After being inspired by this project to make a remote control for a Nexus One using three resistance values across pins 3 and 4 of the headset plug - 0 ohms for play/pause, 220 ohms for skip back, and 600 ohms for skip forward, I set out to make something similar.  Since inline remotes are very common for Apple devices, I looked into hacking one to work with my Galaxy Nexus and came across this project.

Apple remotes have three buttons, volume up, play/pause, and volume down.  While play/pause uses the same 0 ohms as Android, volume up and down use complicated signals.  Fortunately for me, the method they use didn't look like it would interfere with the resistances for Android, and if it did, I could probably cut the traces.

I bought a cheap iLuv iEA15BLK inline remote from Amazon for $5.48 and cracked it open.  It is ideal for this project with three discrete, surface-mount, pushbutton switches with just the right amount of room between them for two 0603 size surface-mount resistors.  I ordered both from mouser.com for 5 cents each, not counting shipping.  I used CR0603-FX-2200ELF and CR0603-FX-5900ELF.

With the resistors in the right places, the remote now works with my Galaxy Nexus to play/pause, skip forward, and skip back, as demonstrated in the video below.   I also use JAYS Headset Control to add volume up and down using multiple taps of play/pause.


I've tested and confirmed it works on the Unlocked Galaxy Nexus, Verizon Galaxy Nexus, and original HTC EVO.

It also works on the Galaxy Note except that the fwd and back buttons actually make the volume go down and up, respectively.  So if you build it for the Note, reverse the resistors and use a headset utility, like JAYS, to control fwd and back.

It doesn't work on the Xperia Play, HTC Incredible 2, Samsung Droid Charge, and Samsung Galaxy S Vibrant.  It also no longer works on Apple devices...excellent.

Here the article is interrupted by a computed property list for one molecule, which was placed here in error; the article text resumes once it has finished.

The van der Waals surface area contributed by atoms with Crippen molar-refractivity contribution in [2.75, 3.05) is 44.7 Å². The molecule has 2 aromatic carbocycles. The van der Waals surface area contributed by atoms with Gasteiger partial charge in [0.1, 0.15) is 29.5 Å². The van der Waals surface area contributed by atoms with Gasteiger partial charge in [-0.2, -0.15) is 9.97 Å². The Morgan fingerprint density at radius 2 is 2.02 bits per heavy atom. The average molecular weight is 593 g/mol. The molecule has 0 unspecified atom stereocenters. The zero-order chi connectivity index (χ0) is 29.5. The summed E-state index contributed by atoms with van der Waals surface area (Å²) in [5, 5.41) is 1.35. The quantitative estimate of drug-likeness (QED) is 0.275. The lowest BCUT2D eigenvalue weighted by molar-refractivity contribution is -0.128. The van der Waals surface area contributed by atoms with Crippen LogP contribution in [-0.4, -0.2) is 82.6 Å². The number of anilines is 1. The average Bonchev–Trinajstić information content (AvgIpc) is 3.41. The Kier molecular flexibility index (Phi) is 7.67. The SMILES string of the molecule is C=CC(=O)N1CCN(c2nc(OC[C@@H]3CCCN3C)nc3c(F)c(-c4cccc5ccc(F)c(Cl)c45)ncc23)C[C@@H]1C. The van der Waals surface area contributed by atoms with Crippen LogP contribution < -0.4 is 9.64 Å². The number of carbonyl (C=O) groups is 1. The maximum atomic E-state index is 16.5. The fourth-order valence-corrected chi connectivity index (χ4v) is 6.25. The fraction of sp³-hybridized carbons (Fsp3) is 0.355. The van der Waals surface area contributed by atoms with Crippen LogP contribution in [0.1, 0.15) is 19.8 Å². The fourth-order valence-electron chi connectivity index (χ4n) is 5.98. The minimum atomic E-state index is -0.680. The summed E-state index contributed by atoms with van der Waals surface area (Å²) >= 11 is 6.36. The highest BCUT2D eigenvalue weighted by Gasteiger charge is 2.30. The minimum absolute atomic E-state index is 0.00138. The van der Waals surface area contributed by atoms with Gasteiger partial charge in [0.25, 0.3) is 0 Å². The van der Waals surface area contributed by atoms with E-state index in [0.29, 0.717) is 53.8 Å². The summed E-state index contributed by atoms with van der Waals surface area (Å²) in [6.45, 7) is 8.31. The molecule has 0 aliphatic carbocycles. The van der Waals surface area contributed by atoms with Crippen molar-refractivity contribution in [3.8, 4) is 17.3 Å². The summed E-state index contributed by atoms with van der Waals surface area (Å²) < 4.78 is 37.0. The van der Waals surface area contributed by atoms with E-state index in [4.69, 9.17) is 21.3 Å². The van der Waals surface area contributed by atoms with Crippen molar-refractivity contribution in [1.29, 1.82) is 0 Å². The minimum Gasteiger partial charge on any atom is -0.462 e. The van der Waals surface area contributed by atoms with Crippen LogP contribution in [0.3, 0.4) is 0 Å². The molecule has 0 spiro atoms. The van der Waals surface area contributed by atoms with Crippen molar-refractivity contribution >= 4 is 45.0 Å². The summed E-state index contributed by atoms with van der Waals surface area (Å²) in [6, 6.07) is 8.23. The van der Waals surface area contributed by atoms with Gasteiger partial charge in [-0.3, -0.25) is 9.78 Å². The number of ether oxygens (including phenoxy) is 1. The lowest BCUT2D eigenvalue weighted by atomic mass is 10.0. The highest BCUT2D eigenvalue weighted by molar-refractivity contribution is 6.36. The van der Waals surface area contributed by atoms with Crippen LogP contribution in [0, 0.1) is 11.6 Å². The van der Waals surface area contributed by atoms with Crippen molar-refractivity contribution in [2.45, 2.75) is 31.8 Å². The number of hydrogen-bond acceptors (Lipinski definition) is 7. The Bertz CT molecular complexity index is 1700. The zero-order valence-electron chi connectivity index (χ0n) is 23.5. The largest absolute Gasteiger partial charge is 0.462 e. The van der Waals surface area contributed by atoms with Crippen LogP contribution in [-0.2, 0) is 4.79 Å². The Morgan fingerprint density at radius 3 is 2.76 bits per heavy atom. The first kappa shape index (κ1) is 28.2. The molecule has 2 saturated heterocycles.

(1) iLuv iEA15BLK
(1) CR0603-FX-2200ELF
(1) CR0603-FX-5900ELF

Things you will need:
Soldering iron and accessories
Razor blade
Something to hold the circuit board
Magnifying glass (optional, but those resistors are tiny)


Step 1: Open it up

Use a razor blade on the seam of the remote to carefully work the sides apart. 
how to make is work on galaxy s3....
So what value resistors where there in the first place, or was there none?. Reason I ask is I am wondering if a inline adapter could be used with the resistors in it that can be unplugged to use with apple?. Are the resistors in series with the mic and ground?
The first two links I posted have pictures and answer your questions better than I can explain here, but the answers are none, not that I'm aware, and yes.
You're right in that I don't know much about the idevice protocol. What I did know however was that the protocol Apple does use is like CTIA but has different resistances/signals/whatever that idevices (and select others) can recognise and Android devices can't. So I know there's more to it than OMTP and CTIA. It's just easier for me to understand that way. :) Changing these resistances is what I thought you were doing and I was wrong to assume that it would work with any headset and for that I apologise. This is what I learned before I stumbled across your instructable and what a number of people have mentioned when it came to finding compatible headset in the Android community. I remember seeing a hack of some kind long ago related to this and it didn't involve resistors, but the location of said information escapes me.<br> <br> I've already mentioned I have a bluetooth headset in my first post, but I don't really like the business of hoping it has enough charge and the occasional cutouts (which all BT headsets suffer from even if they are on the same side as the phone). Wired is more convenient for me. I've decided to have one last go and I'll pick up a Nokia AD-54. I'll try swapping the mic and ground and see what happens. They're as cheap as chips now anyway. I'll clean up the remote on the JVC one and give it away. It's no use to me and I certainly won't be getting on the Apple bandwagon, that's for sure. Sorry to have troubled you.